There are other specialized cells called myoendocrine cells in the wall of the right atrium. By their origin they are muscle cells, but they are the Hormones ANP (atrial natriuretic peptide) and BNP (brain natriuretic peptide). They are formed when excessive blood is measured in the atrium. Their effect is an increased excretion of fluids (diuresis) by the kidneyto prevent too much blood.

Note: heart muscle cells

The muscle cells of the heart begin their work before birth and beat for a lifetime. They cannot be replaced by new cells and still have to perform unimaginable: 30 million heartbeats per year! They need a lot of energy for that. The heart muscle cells are the cells in the body that consume the most oxygen and have most of the "power plants" for providing energy (mitochondria).Heart attack, angina pectoris) are very quickly threatened with life.

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In terms of evolutionary history, the epicardium and pericardium are the two leaves of the classic serous organ sheath. The organ-close (visceral) leaf is the epicardium, the parietal (organ-remote) leaf is the pericardium. At the border between the two leaves they are very smooth and separated by a very narrow, fluid-filled cavity. They enable the heart to move with almost no friction. Furthermore, the outer (parietal) sheet (pericardium) gives with its taut connective tissue mechanical stability to the heart.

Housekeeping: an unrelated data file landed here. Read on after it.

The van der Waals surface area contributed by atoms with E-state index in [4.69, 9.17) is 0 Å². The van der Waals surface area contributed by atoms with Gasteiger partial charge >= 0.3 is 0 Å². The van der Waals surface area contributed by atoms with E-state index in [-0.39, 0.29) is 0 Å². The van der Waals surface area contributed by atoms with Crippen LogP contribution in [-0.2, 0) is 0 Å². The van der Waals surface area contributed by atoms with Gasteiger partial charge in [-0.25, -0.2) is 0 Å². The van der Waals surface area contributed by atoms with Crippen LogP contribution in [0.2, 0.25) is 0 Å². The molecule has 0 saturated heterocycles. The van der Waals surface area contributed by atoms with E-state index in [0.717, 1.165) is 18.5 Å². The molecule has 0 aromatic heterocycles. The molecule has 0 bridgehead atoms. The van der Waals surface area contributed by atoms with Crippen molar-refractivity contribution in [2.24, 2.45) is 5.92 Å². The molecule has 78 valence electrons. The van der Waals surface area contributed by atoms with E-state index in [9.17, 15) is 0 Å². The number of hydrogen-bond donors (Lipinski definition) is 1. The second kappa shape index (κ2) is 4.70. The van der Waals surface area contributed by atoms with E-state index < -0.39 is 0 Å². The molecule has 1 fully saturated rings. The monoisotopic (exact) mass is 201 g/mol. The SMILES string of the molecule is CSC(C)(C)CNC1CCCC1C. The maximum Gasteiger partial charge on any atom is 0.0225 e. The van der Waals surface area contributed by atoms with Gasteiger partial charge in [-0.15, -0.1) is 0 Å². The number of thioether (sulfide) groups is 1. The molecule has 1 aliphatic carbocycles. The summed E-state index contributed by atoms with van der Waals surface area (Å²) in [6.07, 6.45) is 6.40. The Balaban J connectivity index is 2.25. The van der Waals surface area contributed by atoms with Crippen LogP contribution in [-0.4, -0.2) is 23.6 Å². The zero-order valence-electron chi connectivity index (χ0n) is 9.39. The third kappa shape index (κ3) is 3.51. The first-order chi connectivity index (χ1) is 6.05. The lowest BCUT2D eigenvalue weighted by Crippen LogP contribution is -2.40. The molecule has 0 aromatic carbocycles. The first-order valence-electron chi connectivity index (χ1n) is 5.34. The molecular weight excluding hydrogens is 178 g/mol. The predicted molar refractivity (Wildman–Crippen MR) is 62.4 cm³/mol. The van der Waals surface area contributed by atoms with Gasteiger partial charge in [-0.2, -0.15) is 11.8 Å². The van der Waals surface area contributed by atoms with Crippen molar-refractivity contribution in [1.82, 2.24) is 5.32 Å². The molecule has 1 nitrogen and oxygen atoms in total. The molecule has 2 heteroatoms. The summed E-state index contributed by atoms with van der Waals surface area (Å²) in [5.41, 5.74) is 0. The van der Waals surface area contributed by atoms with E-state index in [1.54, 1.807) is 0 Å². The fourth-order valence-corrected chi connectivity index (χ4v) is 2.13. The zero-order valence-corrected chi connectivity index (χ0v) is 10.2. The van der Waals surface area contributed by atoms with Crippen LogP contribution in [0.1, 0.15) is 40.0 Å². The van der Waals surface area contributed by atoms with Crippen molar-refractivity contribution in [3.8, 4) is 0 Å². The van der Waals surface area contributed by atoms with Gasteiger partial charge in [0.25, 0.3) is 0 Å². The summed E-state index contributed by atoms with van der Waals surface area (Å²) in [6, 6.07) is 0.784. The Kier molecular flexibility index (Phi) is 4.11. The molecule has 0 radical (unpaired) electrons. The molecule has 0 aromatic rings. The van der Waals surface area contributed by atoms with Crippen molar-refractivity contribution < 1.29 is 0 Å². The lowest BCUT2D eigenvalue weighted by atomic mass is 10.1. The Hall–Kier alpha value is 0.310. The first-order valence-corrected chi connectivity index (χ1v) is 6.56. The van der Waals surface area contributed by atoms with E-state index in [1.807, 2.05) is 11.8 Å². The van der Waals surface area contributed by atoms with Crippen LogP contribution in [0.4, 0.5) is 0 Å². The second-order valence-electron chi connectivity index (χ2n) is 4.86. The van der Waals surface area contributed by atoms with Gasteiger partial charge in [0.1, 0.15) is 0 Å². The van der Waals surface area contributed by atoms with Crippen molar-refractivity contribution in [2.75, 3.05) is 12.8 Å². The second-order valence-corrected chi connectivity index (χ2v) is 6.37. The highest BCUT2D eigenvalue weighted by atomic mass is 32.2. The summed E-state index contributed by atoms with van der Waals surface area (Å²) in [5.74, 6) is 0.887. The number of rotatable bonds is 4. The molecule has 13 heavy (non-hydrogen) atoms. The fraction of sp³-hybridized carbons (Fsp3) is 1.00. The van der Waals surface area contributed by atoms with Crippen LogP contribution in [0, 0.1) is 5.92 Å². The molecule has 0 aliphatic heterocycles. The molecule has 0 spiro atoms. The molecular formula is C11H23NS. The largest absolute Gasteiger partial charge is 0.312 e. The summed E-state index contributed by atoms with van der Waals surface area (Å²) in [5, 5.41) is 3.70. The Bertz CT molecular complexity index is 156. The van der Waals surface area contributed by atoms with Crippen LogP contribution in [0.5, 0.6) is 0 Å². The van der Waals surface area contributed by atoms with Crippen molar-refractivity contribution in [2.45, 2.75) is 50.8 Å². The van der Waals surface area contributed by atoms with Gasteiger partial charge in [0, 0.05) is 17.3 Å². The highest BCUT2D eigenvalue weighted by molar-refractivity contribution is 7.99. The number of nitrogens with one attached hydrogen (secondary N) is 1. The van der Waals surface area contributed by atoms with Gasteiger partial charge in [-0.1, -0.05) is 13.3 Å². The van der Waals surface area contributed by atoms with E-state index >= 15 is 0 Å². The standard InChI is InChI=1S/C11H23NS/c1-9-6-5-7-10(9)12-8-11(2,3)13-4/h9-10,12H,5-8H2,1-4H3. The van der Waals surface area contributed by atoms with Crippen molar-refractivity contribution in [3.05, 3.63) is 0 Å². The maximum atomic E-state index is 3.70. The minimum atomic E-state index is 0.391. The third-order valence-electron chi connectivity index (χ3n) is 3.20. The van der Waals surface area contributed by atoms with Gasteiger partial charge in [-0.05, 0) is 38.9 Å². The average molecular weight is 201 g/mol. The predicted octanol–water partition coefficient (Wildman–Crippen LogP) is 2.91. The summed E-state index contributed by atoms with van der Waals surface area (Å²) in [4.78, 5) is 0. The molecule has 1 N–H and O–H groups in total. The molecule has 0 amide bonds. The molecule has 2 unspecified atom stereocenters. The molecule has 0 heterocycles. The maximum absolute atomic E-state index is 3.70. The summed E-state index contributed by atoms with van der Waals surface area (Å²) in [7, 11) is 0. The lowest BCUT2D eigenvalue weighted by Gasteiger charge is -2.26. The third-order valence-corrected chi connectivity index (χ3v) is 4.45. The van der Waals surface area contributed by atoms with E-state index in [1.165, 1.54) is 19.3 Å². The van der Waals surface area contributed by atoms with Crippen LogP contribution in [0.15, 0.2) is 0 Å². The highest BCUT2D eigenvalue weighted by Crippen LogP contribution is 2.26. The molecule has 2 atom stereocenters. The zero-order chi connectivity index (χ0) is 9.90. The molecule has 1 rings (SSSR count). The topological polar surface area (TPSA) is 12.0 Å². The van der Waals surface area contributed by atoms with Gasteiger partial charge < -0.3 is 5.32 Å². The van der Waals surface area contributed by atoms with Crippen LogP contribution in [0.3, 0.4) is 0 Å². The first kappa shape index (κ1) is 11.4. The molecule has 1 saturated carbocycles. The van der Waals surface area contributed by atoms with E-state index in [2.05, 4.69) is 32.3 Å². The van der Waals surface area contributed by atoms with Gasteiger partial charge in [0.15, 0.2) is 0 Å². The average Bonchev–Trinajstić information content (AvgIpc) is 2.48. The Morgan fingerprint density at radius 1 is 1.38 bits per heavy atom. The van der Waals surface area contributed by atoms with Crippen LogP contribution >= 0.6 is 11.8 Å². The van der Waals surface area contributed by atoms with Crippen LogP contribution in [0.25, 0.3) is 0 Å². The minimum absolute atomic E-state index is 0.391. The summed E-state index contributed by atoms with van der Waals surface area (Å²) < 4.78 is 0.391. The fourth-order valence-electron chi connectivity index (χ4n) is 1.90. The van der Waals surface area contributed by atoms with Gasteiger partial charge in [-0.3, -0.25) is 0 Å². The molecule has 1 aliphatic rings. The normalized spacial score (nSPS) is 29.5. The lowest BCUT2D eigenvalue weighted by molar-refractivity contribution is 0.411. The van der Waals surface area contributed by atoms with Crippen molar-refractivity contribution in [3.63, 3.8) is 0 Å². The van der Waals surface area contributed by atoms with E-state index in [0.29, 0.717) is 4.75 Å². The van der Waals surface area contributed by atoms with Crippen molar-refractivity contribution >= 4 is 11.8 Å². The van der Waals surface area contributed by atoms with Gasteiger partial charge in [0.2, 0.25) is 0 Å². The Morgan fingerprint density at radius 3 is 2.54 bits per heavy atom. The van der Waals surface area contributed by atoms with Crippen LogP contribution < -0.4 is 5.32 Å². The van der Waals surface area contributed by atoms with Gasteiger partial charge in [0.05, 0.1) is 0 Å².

Blood flow to the heart / coronary vessels

Blood circulation

The heart is supplied with oxygen by its own vascular system (coronary arteries).
The vessels are located within the pericardium. The two cardiac arteries (arteria coronaria dextra and sinistra) both arise directly from the initial part of the aorta, a few millimeters behind the Aortic valve. The left cardiac artery (LCA = Left coronary artery) runs forward at the level of the atrium-ventricular border and then divides into a descending branch (Ramus interventricularis anterior (LAD = Left anterior descending) and a more horizontal branch (RCX = Ramus circumflexus)). The right coronary artery (RCA = Right coronary artery) is the smaller of the two cardiac arteries and runs backwards, also at the level of the atrial-ventricular border. With the sinus and AV nodes, it supplies the two crucial stations of excitation development.

Of all of these arteries named here, smaller branches extend into the muscles to be supplied in the direction of the heart cavities. Only the innermost layers of the myocardium are supplied directly from the heart cavities by diffusion (uptake of blood components due to differences in concentration). Due to the high pressure that is generated in the left ventricle in particular during systole (> 120 mmHg), the vessels in systole are compressed. It follows from this that the supplying blood flow only progresses in diastole. The problem that arises from the diastolic blood flow: With increased Heart rate the diastole is shortened disproportionately - the time for an oxygen supply as well. However, the increased cardiac output increases the need for oxygen. This is a contradiction that can be dangerous to the sick heart.

There are basically two ways for the venous return flow: The main way collects the blood in one Cardiac vein (Sinus coronarius) and flows into the right atrium, as does the rest of the body's used blood. A secondary route for the venous blood are the smallest veins that open directly into all four heart cavities. It must be added here that the high pressure during a heart contraction literally squeezes the veins - the return flow works without problems in almost all hearts.

You can find further information under our topic: Vascular supply from the heart